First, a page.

NWP Railroad History

The logos represented are (clockwise, from top):
North Pacific Coast Railroad, Petaluma & Santa Rosa Railroad, Arcata and Mad River Railroad, California Western Railroad-Skunk Train, new NWP logo- adopted in 1996 by new publically owned NWP railroad, and are circled around original NWP logo.

The Railroad

The Northwestern Pacific Railroad,the ‘Redwood Empire Route’, played a major role in the growth of Northern California. The line was created in 1907 through the consolidation of six separate picturesque railroad companies held by the Santa Fe and Southern Pacific railroads. At its height, the Northwestern Pacific Railroad was an amalgamation of some sixty different companies. Some of the forerunners built extensive and substantial operating lines. Others, were short lines such as the many logging lines in the Humboldt Bay region. Nearly a third consisted of companies which incorporated but never laid a foot of track. All of them contributed, in some fashion, to the rich heritage of the NWP.

Diversity was a key word in the history of Redwood Empire railroading. Gauges varied from the Sonoma Prismoidal, an early wooden monorail, to the odd-gauged logging lines, many built to accommodate their four-legged motive power. In between lay the two foot Sonoma Magnesite RR, the first-class narrow gauge North Pacific Coast and, of course, the more common standard gauge lines. Power was supplied by horse, mules, oxen, steam, electricity, and internal combustion engines, both gas and diesel.

The NWP, with its affectionate ‘Nowhere in Particular’ nickname, operated standard gauge, narrow gauge, ferry steamboats and car floats, electric 3rd rail and overhead trolley interurbans, a streamlined ‘name’ train along with unusual connectors such as funiculars and scenic tourist railways. This transportation network in the pre-World War II years many claimed was too far ahead of its time. Rarely is so much fascinating diversity found in the origins of one company.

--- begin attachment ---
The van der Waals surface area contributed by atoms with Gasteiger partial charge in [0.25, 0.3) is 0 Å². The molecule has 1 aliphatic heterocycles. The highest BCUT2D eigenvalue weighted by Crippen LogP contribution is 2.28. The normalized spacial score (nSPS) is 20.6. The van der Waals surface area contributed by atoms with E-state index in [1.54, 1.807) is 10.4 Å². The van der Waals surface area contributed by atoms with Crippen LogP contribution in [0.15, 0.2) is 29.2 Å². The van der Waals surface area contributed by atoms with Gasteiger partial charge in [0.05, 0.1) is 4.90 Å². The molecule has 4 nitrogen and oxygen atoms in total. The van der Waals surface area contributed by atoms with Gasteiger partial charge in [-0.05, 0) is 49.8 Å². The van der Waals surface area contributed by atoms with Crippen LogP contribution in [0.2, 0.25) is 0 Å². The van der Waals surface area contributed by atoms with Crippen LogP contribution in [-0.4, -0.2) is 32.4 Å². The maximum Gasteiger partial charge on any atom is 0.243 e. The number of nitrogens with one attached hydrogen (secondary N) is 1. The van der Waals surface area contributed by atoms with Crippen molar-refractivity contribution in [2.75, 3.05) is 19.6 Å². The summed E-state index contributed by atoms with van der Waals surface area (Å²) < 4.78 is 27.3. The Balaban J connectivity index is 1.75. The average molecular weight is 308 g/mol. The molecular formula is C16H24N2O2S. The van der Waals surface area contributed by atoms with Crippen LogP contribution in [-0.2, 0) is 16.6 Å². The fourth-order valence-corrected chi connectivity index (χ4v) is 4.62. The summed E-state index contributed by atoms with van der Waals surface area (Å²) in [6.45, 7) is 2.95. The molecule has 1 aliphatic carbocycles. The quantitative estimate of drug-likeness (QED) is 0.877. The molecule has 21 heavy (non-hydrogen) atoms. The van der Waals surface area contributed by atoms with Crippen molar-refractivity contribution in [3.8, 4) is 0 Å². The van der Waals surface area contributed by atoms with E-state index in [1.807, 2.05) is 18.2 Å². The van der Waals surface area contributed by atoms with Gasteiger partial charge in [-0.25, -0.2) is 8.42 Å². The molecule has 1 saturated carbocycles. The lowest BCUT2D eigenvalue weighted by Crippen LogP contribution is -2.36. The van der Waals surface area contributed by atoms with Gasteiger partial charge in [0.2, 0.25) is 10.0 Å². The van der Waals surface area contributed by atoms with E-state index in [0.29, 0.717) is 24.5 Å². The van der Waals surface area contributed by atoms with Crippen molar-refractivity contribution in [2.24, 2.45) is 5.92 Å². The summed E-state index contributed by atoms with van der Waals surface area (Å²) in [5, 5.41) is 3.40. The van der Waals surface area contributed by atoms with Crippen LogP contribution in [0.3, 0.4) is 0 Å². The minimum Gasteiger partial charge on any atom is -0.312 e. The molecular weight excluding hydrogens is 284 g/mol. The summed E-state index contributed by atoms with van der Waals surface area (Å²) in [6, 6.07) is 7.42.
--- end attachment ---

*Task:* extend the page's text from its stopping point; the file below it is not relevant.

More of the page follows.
Since 1929, when Southern Pacific bought the Santa Fe’s equal interest in the line, the NWP has been a wholly-owned subsidiary of SP. In 1984, the trackage for Outlet, near Willits, north to Korblex was sold to a new company, the Eureka Southern RR, later named the North Coast RR. In 1996, the North Coast RR and the former “south end” of the Southern Pacific-owned NWP became the “new” Northwestern Pacific Railroad under public ownership. The new NWP’s goals include handling more freight by rail along the Highway 101 corridor, establishing passenger excursion trains, and eventually providing regular passenger commute service.

The Northwest Coast is the coastal regions of the Pacific Northwest and the Northwest Plateau (also commonly known as “The Interior” in British Columbia and the Inland Empire in the United States) is the inland regions. The term “Pacific Northwest” should not be confused with the Northwest Territory (also known as the Great Northwest, a historical term in the United States) or the Northwest Territories of Canada.

A key aspect of the Pacific Northwest is the US–Canada international border, which the United States and the United Kingdom established at a time when the region’s inhabitants were composed mostly of Indigenous peoples. The border — in two sections, along the 49th parallel south of British Columbia and the Alaska Panhandle west of northern British Columbia — has had a powerful effect on the region.

Definitions of the Pacific Northwest region vary and there is no commonly agreed upon boundary, even among Pacific Northwesterners. A common conception of the Pacific Northwest includes the U.S. states of Oregon and Washington as well as the Canadian province of British Columbia. This definition is often restricted further to include only the coastal areas west of the crest of the Cascade Mountains and Canadian Coast Mountains.

1996 Northwestern Pacific System Map

1930 Northwestern Pacific System Map